♦ If you’re being judged by officialdom (for custody, adoption, fitness for office, etc.), having a clean and presentable home could make the difference of a lifetime to your future

♦ If someone you dislike and/or who is always trying to get the upper hand on you for some reason calls round unexpectedly, do you really want to be at a huge disadvantage? Naturally not…

Home should be a place where you can relax and enjoy being with the people to whom you’re closest (or at least very good friends) - and you can’t do that in a cluttered environment where even the simplest task is a problem, a point of stress, and possibly disharmony, because of the disorganisation.

Isn’t it worth deferring watching the next episode of something, or playing that recording or video game (or whatever is your particular marshmallow) to reap such benefits?

Twitter: Maryon Jeane

Part 1 —
Part 2 —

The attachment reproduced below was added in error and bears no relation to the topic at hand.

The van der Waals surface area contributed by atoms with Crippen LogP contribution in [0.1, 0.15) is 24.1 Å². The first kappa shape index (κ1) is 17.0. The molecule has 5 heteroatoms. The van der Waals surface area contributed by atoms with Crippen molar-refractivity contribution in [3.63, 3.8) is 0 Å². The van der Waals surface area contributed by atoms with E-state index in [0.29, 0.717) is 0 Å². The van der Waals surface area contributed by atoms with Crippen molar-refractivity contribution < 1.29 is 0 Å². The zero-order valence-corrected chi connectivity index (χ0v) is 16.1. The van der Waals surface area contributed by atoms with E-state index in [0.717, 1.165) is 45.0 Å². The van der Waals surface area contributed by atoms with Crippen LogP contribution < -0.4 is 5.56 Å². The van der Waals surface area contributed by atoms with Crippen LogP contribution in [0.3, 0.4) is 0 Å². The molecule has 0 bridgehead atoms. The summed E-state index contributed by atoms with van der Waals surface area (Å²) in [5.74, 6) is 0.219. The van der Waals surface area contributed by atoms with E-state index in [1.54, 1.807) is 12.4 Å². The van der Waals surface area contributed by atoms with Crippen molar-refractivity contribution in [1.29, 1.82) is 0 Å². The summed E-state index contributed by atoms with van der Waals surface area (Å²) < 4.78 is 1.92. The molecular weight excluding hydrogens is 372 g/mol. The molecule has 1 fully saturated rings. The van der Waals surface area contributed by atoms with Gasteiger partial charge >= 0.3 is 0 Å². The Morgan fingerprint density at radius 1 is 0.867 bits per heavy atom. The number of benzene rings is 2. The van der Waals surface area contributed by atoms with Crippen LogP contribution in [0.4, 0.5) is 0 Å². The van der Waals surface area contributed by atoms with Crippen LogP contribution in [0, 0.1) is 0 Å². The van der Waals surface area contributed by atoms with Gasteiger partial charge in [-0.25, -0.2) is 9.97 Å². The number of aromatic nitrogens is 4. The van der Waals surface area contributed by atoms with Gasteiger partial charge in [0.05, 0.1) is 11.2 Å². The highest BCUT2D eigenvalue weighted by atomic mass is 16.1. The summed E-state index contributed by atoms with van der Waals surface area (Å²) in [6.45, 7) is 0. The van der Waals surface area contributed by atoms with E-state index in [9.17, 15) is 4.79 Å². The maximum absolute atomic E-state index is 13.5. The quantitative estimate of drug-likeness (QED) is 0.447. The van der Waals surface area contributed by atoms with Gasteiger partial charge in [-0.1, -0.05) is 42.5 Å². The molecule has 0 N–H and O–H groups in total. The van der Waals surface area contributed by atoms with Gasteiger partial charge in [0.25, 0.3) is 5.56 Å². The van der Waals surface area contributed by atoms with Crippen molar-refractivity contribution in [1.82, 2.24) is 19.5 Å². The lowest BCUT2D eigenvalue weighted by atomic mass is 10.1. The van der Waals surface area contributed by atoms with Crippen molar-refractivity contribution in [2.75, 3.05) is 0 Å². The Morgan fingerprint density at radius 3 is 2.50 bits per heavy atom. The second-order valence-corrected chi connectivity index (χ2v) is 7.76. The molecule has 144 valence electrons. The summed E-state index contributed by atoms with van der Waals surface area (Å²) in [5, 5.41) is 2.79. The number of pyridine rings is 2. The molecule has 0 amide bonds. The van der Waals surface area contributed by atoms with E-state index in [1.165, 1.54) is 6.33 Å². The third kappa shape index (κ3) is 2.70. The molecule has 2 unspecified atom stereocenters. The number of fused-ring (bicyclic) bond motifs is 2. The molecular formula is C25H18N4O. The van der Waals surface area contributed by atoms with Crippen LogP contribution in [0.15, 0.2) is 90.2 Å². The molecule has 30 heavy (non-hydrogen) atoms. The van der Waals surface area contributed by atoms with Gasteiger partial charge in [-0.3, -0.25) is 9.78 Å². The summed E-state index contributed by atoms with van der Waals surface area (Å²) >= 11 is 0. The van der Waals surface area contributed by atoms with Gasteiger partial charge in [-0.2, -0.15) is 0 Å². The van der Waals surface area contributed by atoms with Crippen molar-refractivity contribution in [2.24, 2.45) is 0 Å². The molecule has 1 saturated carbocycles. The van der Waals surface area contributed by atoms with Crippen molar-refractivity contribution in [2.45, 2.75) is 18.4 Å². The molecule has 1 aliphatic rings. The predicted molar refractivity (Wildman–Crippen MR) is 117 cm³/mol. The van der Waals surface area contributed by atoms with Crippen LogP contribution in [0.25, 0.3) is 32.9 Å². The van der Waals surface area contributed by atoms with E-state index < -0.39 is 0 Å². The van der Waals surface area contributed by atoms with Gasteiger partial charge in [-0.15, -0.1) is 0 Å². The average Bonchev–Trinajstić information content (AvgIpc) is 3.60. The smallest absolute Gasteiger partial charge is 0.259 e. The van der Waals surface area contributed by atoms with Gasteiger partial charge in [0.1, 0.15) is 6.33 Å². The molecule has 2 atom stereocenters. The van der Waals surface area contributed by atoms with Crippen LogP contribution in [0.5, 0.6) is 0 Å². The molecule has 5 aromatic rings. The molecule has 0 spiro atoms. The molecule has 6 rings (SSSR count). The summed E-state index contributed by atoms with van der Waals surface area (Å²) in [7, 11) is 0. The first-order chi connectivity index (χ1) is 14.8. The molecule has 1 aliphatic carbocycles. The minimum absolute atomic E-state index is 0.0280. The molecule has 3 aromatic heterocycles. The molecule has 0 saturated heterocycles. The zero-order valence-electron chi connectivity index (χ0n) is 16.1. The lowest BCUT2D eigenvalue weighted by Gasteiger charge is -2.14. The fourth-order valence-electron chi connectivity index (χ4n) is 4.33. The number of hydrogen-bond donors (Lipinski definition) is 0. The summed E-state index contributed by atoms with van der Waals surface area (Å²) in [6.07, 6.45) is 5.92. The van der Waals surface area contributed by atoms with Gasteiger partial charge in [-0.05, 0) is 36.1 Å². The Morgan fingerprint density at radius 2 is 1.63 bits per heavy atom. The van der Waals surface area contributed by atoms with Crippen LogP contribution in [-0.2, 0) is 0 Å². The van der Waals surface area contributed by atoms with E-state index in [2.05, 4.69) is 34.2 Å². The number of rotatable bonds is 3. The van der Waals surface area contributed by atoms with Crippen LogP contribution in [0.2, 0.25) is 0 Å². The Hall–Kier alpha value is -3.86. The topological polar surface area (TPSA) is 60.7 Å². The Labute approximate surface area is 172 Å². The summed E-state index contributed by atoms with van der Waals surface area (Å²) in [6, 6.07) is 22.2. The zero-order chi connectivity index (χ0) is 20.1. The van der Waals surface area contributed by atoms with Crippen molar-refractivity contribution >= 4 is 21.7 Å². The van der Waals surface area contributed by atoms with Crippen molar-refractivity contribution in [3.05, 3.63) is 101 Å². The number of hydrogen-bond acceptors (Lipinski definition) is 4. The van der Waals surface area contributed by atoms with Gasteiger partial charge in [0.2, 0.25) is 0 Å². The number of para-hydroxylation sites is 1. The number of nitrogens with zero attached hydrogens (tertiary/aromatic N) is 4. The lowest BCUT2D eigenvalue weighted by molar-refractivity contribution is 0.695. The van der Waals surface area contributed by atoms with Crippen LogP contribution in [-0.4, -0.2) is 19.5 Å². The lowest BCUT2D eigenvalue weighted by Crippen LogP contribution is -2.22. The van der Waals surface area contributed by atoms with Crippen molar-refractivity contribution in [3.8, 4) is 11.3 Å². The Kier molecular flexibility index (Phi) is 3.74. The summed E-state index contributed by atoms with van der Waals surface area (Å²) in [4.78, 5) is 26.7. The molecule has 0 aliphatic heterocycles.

Part 3 — 
Part 4 —
Part 5 —
Part 6 —
Part 7 — 
Part 8 —
Part 9 — 
Part 10 —
Part 11 —
Part 12 —
Part 13 —
Part 14-
Part 15 —
Part 16 —
Part 17 —
Part 18 —
Part 19 —
Part 20 —
Part 21 —
Part 22 —
Part 23 —
Part 24 —
Part 25 —
Part 26 —
Part 27 —
Part 28 —
Part 29 —
Part 30 — 
Part 31 —
Part 32 —
Part 33 —
Part 34 —
Part 35 —
Part 36 —
Part 37 —
Part 38 —
Part 39 —
Part 40 —
Part 41 —
Part 42 —
Part 43 —
Part 44 —
Part 45 —
Part 46 — 
Part 47 —
Part 48 —
Part 49 —
Part 50 —
Part 51 —
Part 52 —
Part 53 —
Part 54 —
Part 55 —
Part 56 —
Part 57 —
Part 58 —
Part 59 —
Part 60 —
Part 61 —
Part 62 —
Part 63 —
Part 64 — 
Part 65 —
Part 66 —
Part 67 —